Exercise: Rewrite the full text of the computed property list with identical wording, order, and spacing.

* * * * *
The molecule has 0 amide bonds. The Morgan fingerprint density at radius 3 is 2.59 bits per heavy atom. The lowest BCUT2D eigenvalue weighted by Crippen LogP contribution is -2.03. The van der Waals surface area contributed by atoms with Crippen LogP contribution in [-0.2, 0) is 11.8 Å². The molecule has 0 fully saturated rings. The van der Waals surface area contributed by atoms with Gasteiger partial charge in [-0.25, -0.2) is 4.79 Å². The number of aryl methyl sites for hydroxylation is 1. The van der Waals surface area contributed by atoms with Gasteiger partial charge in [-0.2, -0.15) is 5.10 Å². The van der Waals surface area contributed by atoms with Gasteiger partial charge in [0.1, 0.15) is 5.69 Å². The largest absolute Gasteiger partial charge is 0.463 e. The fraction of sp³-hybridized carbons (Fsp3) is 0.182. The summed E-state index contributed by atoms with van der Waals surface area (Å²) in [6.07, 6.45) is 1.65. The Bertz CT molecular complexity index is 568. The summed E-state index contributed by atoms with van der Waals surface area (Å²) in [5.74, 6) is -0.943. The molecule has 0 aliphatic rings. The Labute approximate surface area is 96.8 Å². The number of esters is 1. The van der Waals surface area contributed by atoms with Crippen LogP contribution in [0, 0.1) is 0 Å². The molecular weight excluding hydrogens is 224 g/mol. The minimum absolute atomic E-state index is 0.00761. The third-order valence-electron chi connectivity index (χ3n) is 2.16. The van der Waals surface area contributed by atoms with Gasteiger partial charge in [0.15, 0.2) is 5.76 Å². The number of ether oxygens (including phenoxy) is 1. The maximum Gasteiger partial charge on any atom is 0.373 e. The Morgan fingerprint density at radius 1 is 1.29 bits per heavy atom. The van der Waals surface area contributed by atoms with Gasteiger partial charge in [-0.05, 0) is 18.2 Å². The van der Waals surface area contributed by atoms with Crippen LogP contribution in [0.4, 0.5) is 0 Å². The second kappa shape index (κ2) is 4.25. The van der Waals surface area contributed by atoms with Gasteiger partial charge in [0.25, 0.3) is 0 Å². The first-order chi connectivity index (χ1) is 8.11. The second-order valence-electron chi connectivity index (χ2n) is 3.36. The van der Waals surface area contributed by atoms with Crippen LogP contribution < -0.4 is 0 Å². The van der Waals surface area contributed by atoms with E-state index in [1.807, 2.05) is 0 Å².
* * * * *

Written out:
The molecule has 0 amide bonds. The Morgan fingerprint density at radius 3 is 2.59 bits per heavy atom. The lowest BCUT2D eigenvalue weighted by Crippen LogP contribution is -2.03. The van der Waals surface area contributed by atoms with Crippen LogP contribution in [-0.2, 0) is 11.8 Å². The molecule has 0 fully saturated rings. The van der Waals surface area contributed by atoms with Gasteiger partial charge in [-0.25, -0.2) is 4.79 Å². The number of aryl methyl sites for hydroxylation is 1. The van der Waals surface area contributed by atoms with Gasteiger partial charge in [-0.2, -0.15) is 5.10 Å². The van der Waals surface area contributed by atoms with Gasteiger partial charge in [0.1, 0.15) is 5.69 Å². The largest absolute Gasteiger partial charge is 0.463 e. The fraction of sp³-hybridized carbons (Fsp3) is 0.182. The summed E-state index contributed by atoms with van der Waals surface area (Å²) in [6.07, 6.45) is 1.65. The Bertz CT molecular complexity index is 568. The summed E-state index contributed by atoms with van der Waals surface area (Å²) in [5.74, 6) is -0.943. The molecule has 0 aliphatic rings. The Labute approximate surface area is 96.8 Å². The number of esters is 1. The van der Waals surface area contributed by atoms with Crippen LogP contribution in [0, 0.1) is 0 Å². The molecular weight excluding hydrogens is 224 g/mol. The minimum absolute atomic E-state index is 0.00761. The third-order valence-electron chi connectivity index (χ3n) is 2.16. The van der Waals surface area contributed by atoms with Gasteiger partial charge in [0.15, 0.2) is 5.76 Å². The number of ether oxygens (including phenoxy) is 1. The maximum Gasteiger partial charge on any atom is 0.373 e. The Morgan fingerprint density at radius 1 is 1.29 bits per heavy atom. The van der Waals surface area contributed by atoms with Gasteiger partial charge in [-0.05, 0) is 18.2 Å². The van der Waals surface area contributed by atoms with Crippen LogP contribution in [0.4, 0.5) is 0 Å². The second kappa shape index (κ2) is 4.25. The van der Waals surface area contributed by atoms with Gasteiger partial charge in [0.25, 0.3) is 0 Å². The first-order chi connectivity index (χ1) is 8.11. The second-order valence-electron chi connectivity index (χ2n) is 3.36. The van der Waals surface area contributed by atoms with Crippen LogP contribution < -0.4 is 0 Å². The van der Waals surface area contributed by atoms with E-state index in [1.807, 2.05) is 0 Å².